Defense Secretary Chuck Hagel on Wednesday forcefully defended President Obama’s decision to secure the release of Army Sgt. Bowe Bergdahl in exchange for five Taliban detainees at Guantanamo Bay, telling lawmakers that officials acted within the law and “in the best interests of our country.”
“We made the right decision, and we did it for the right reasons,” Hagel said in an opening statement before a House Armed Services Committee hearing on the exchange.
In repeated exchanges with Republicans who charged the administration had broken the law by failing to inform them before the exchange, both Hagel and Pentagon legal counsel Stephen Preston repeated that the circumstances dictated their actions and that they sought and received legal counsel that they acted legally under the president’s constitutional powers to protect American citizens and servicemembers.
Rep. Jeff Miller (R-Fla.) asked why Bergdahl had not yet been transferred back to the United States but remained at a U.S. medical facility in Germany and suggested that the administration was holding him there for other reasons. “Are you trying to tell me he’s being held [in Germany] for medical reasons?” Miller asked.
Hagel, raising his voice and talking over Miller’s efforts to interrupt him, said, “I don’t know how much medical training you’ve had, congressman. I haven’t had much.” Saying that Bergdahl remained in Germany because of the decisions of his doctors, Hagel said, “I hope you’re not implying anything other than that. I don’t like the implication.”
In his remarks, the administration’s first public testimony on the issue of the prisoner swap, Hagel provided additional details on negotiations with the Taliban.
After three days of “intensive talks” with Qatar acting as intermediary, Hagel said, the final decision to move forward on the exchange was made only 96 hours before Bergdahl’s release.
“We did not know the general area of the hand-off until 24 hours before,” Hagel said. “We did not know the precise location until one hour before. And we did not know until the moment that Sgt. Bergdahl was handed over safely . . . that the Taliban would hold up their end of the deal.”
Hagel said that “we were told by the Qataris that a leak, any kind of leak, would end the negotiations for Bergdahl’s release” and that U.S. Special Forces operators would be in danger of attack. The five detainees were not released into the hands of Qatari officials at Guantanamo until confirmation that Bergdahl was in U.S. hands, Hagel said.
In a statement opening the hearing, Committee Chairman Howard P. “Buck” McKeon (R-Calif.) said Obama “has broken the law” by not notifying Congress in advance of the exchange and put U.S. troops at greater risk in the future by negotiating with Bergdahl’s captors.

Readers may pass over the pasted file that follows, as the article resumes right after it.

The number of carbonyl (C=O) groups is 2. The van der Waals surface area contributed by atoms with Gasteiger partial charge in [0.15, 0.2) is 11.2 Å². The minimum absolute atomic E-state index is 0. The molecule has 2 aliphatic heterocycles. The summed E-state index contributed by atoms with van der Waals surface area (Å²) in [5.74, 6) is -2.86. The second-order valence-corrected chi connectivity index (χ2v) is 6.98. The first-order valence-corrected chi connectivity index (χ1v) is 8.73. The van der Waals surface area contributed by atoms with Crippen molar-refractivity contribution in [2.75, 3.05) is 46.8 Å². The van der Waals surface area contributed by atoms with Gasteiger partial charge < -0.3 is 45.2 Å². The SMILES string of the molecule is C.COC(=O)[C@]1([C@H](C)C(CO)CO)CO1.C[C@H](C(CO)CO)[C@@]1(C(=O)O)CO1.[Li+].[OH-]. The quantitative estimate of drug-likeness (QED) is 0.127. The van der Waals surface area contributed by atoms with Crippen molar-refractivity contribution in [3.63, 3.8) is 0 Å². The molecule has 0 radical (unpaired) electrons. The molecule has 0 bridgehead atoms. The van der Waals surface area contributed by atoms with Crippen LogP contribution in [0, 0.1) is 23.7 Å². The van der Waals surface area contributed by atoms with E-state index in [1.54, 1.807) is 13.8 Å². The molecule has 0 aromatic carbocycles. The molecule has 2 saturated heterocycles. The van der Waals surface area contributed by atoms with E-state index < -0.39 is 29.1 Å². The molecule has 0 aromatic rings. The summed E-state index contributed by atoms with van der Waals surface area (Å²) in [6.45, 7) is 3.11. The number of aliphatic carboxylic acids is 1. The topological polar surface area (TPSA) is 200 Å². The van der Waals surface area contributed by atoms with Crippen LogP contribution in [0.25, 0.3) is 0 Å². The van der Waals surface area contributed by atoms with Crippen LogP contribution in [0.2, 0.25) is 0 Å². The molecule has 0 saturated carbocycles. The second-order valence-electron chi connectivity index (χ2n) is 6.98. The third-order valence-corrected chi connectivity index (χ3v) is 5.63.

Hagel disagreed. In deciding not to inform Congress, under a law requiring 30 days notification of all transfers from Guantanamo, he said, the administration received Justice Department assurance that the action was legal.
“The president and I would not have moved forward unless we had complete confidence that we were acting lawfully, in the national interest and in the best traditions of our military,” Hagel said. “Our operation to save Sgt. Bergdahl’s life was fully consistent with U.S. laws in at least five ways.”
First, he said, risk associated with the transfer of the Taliban detainees was “substantially mitigated,” as required by U.S. law, under conditions agreed to by Qatar, including “travel restrictions, monitoring, information sharing and limitation on activities,” as well as other measures Hagel said he would detail in a classified hearing following the open session.
“Second, we fulfilled our commitment to recover all military personnel held captive,” Hagel said. The exchange also followed “the precedent of past wartime prisoner exchanges.”
Hagel drew a distinction between negotiating with hostage-takers and negotiation over a “detained combatant being held by an enemy force . . . fully consistent with our long-standing policy not to offer concessions to hostage takers. The Taliban is our enemy, and we are engaged in an armed conflict with them.”
Finally, Hagel said that the exchange was consistent with briefings Congress was given in late 2011 and early 2012 during early negotiations over Bergdahl’s release.
“Under these exceptional circumstances — a fleeting opportunity to protect the life of an American service member held captive and in danger — the national security team and the president agreed that we needed to act swiftly.”
Recalling his own service as a senator from Nebraska serving on the Intelligence and Foreign Relations committees, Hagel said he understood lawmakers’ unease.
“I know that trust has been broken. I know you have questions. . . . I’ll tell you something else, I have always been straightforward, completely transparent with this committee. I will continue to do that. . . . That’s what I always demanded of any administration when I was a member of the U.S. Senate. I’ve been on your side.”
“The circumstances were imperfect,” Hagel said. “But you have to make a choice, you have to make a decision.”